Does the Supplement Industry Really Bombard Congress with Cash to Get Its Way?


Does the Supplement Industry Really Bombard Congress with Cash to Get Its Way?
by Rick Collins

Last week, Citizens for Responsibility and Ethics in Washington (CREW), a legal watchdog group, released “research demonstrating that the dietary supplement industry spent millions of dollars on well-connected lobbyists and made numerous campaign contributions to successfully thwart increased regulatory oversight of supplements.” (Read CREW’s report here)

CREW’s press release targeted Utah Republican Sen. Orrin Hatch as being “[f]ar and away the largest recipient of campaign contributions from the supplement industry in the 2010 election cycle” for taking in the apparently whopping sum of $45,780.

Although it may be fashionable in some circles to demonize the so-called “unregulated” dietary supplement industry whenever possible, lobbying Congress on behalf of an industry is nothing new. Like it or not, it’s a lawful way for specific business interests to express support for candidates and incumbents with favorable views. And it’s important to keep things in perspective. The pharmaceutical drug industry, long regarded by many as the arch-enemy of the dietary supplement industry, has a lot to gain from increased restrictions over dietary supplements. Some say Big Pharma would love to take over the supplement industry entirely. In any event, the drug industry does “bombard” Congress with campaign contributions that dwarf even the most generous supplement donations. The top 5 contributors in Big Pharma for 2009–2010 each pumped over a million dollars into Congress. And the top receiver of all that money was North Carolina Republican Sen. Richard Burr, with $303,026 in donations, followed by Senator Harry Reid (D-NV) at $278,683 and Senator Orrin Hatch at $267,874. In fact, at least 20 members of Congress received in excess of $100,000 each from the pharmaceutical industry.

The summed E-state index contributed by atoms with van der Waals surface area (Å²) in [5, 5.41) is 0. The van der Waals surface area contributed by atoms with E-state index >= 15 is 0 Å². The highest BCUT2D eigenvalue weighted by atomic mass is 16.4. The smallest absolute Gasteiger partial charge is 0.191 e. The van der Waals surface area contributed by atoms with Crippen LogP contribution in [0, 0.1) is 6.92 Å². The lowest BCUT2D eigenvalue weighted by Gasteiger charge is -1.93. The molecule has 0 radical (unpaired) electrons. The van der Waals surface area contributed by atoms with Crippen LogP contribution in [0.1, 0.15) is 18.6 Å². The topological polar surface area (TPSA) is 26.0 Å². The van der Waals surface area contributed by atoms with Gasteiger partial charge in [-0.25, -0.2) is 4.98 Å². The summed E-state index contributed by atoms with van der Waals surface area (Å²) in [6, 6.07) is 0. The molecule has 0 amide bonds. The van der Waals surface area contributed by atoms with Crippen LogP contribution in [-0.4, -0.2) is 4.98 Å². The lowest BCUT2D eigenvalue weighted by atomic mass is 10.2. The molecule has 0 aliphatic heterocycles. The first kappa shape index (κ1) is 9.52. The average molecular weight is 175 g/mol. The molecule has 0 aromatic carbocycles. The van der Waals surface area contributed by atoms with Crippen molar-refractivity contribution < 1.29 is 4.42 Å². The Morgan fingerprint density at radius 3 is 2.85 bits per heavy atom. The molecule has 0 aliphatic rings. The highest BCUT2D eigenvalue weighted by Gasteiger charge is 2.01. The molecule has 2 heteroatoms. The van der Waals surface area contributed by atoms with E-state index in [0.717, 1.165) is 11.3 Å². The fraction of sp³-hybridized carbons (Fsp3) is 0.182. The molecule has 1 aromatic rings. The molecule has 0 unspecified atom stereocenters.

Given the astronomical contributions of Big Pharma to the folks in Washington, it’s no surprise that U.S. laws, unlike the laws in many other countries, continue to allow drug companies to market directly to consumers, urging them to ask their doctors about the latest patented drugs for virtually whatever ails them, physically or mentally. It shouldn’t escape notice that Senator Hatch, although purportedly beholden to the dietary supplement industry, in actuality has much stronger financial ties to Big Pharma, just like so many others in Washington. When you look at the money involved, it certainly makes you wonder exactly which industry is supposedly “getting its way.”  
  

 

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